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CPPIB ‘concerned’ about latest Saskatchewan farmland restrictions

The Canadian Pension Plan Investment Board has reacted to the Saskatchewan government's ban on purchases by institutional investors during a review of the province's farmland ownership regulations.

Canada’s Saskatchewan province has banned investment into farmland by pensions and other institutions as it continues its review of land ownership regulations in the province, according to a statement on Monday. The review launched late last year after complaints about rising farmland values.

The news prompted Candian Pension Plan Investment Board, which would not comment on the government’s review earlier this year, to release a statement expressing concern about the temporary ban on land purchases and the pension will conduct a full review of the new restrictions in the coming days.

“CPPIB has owned farmland in Saskatchewan for more than a year and intended to make further purchases,” reads the release. “CPPIB was pro-active about ensuring that it was a qualified buyer before it bought farmland in the province, including notifying Saskatchewan’s Farm Land Security Board about its plans in advance. CPPIB did not receive any indication at the time that its investments in farmland were not welcome.”

CPPIB’s C$128 million ($108 million; €92 million) acquisition of 115,000 hectares of Saskatchewan farmland at the end of 2013 was the subject of  complaints from farmers and politicians that encouraged the government to start the review.

But the pension argues that it has polled Saskatchewan residents about the issue and that the majority, 69 percent, are happy with pension funds buying land in the province. The survey of 500 residents over 18 years old was conducted by Innovative Research Group at the end of March.

Saskatchewan will hold “further consultations” on the Saskatchewan Farm Security Act and also plans to hear from producers and other interested Saskatchewan residents. The Farm Land Security Board will still be able to make exemptions for economic development initiatives, according to the announcement.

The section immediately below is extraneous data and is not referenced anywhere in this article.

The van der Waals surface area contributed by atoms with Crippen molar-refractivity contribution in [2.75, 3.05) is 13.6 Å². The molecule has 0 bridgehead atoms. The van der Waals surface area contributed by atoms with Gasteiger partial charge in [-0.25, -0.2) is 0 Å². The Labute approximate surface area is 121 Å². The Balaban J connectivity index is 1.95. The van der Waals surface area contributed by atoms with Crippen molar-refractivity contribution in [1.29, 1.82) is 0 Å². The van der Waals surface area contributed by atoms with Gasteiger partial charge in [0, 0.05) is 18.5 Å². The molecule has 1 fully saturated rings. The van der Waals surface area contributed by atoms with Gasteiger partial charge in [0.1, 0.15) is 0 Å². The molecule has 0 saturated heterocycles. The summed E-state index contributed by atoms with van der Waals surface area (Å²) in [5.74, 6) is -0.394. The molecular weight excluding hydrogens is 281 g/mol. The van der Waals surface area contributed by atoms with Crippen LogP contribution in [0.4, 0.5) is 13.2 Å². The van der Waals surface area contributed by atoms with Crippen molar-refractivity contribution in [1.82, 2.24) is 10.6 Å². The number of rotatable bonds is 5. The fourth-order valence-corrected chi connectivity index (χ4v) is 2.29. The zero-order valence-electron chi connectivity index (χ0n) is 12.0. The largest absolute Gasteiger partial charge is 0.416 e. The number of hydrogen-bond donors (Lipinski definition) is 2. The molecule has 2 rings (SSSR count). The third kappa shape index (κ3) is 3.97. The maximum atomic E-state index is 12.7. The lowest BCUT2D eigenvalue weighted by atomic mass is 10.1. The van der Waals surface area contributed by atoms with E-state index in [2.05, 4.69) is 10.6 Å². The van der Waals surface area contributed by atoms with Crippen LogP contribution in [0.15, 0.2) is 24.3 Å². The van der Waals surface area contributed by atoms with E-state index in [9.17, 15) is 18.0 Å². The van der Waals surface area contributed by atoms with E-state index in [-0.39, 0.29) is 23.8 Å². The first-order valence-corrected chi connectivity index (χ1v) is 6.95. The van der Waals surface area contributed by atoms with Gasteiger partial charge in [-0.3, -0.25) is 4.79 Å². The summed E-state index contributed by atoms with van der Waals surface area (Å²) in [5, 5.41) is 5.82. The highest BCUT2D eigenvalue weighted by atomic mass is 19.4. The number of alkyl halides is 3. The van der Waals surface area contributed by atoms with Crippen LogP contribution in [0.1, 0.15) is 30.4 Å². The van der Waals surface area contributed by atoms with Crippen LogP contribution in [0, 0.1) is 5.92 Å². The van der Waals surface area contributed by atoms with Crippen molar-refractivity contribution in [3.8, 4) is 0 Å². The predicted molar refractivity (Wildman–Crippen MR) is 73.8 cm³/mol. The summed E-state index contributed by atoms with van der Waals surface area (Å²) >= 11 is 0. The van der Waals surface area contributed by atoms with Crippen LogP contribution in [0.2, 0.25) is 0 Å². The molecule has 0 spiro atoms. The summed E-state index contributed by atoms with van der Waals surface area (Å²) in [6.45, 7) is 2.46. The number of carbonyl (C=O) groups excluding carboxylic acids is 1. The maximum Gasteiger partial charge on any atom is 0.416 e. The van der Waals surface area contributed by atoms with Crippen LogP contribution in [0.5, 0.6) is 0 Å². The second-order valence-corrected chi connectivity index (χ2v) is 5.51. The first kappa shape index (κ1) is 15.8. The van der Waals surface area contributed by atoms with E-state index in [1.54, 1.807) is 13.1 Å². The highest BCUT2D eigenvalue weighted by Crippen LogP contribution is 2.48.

Stewart said the original intent of the act was to limit ownership of Saskatchewan farmland to Canadian residents and 100 per cent Canadian-owned corporations. It is already seen as one of the strictest farmland ownership regulations in the world. But, Stewart added, it did not explicitly define institutional investors such as pension plans, administrators of pension fund assets and trusts.

“Saskatchewan farmland is a strategic asset that should be owned by Canadians for the benefit of Canadians,” Stewart said.  “Our goal is not to limit investment, but to ensure the long-term success of Saskatchewan’s agriculture industry and economy.”

During the review the Farm Land Security Board will enforce the following regulations:

  • To further define pension plans, administrators of pension fund assets and trusts as not Canadian-owned entities.
  • A family trust with fewer than 10 Canadian individuals listed as beneficiaries will still be able to purchase farmland.
  • That having an interest in farmland is defined to include any type of interest or agreement, direct or indirect that results in any of the benefits (i.e. capital appreciation), either directly or indirectly, of owning of the land.
  • When financed, farmland purchases must be through a financial institution registered to do business in Canada, or a Canadian resident.

Further information about the review will be released later in the spring, according to the release.